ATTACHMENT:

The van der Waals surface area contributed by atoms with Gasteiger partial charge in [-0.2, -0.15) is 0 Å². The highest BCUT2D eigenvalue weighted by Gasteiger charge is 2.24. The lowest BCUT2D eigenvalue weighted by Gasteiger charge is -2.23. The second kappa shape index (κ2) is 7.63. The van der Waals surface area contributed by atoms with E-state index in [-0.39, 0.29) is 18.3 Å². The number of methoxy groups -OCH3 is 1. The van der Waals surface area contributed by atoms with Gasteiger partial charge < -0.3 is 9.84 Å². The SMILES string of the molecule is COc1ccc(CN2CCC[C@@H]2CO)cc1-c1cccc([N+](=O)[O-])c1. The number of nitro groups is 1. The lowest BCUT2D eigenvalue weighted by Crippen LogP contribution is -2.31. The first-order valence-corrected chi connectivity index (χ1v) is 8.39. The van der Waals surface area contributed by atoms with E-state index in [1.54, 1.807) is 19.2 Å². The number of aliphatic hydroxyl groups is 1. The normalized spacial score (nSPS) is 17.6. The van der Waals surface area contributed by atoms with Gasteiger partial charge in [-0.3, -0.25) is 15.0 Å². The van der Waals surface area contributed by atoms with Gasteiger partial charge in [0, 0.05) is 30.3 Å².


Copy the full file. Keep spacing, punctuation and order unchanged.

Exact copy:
The van der Waals surface area contributed by atoms with Gasteiger partial charge in [-0.2, -0.15) is 0 Å². The highest BCUT2D eigenvalue weighted by Gasteiger charge is 2.24. The lowest BCUT2D eigenvalue weighted by Gasteiger charge is -2.23. The second kappa shape index (κ2) is 7.63. The van der Waals surface area contributed by atoms with E-state index in [-0.39, 0.29) is 18.3 Å². The number of methoxy groups -OCH3 is 1. The van der Waals surface area contributed by atoms with Gasteiger partial charge < -0.3 is 9.84 Å². The SMILES string of the molecule is COc1ccc(CN2CCC[C@@H]2CO)cc1-c1cccc([N+](=O)[O-])c1. The number of nitro groups is 1. The lowest BCUT2D eigenvalue weighted by Crippen LogP contribution is -2.31. The first-order valence-corrected chi connectivity index (χ1v) is 8.39. The van der Waals surface area contributed by atoms with E-state index in [1.54, 1.807) is 19.2 Å². The number of aliphatic hydroxyl groups is 1. The normalized spacial score (nSPS) is 17.6. The van der Waals surface area contributed by atoms with Gasteiger partial charge in [-0.3, -0.25) is 15.0 Å². The van der Waals surface area contributed by atoms with Gasteiger partial charge in [0, 0.05) is 30.3 Å².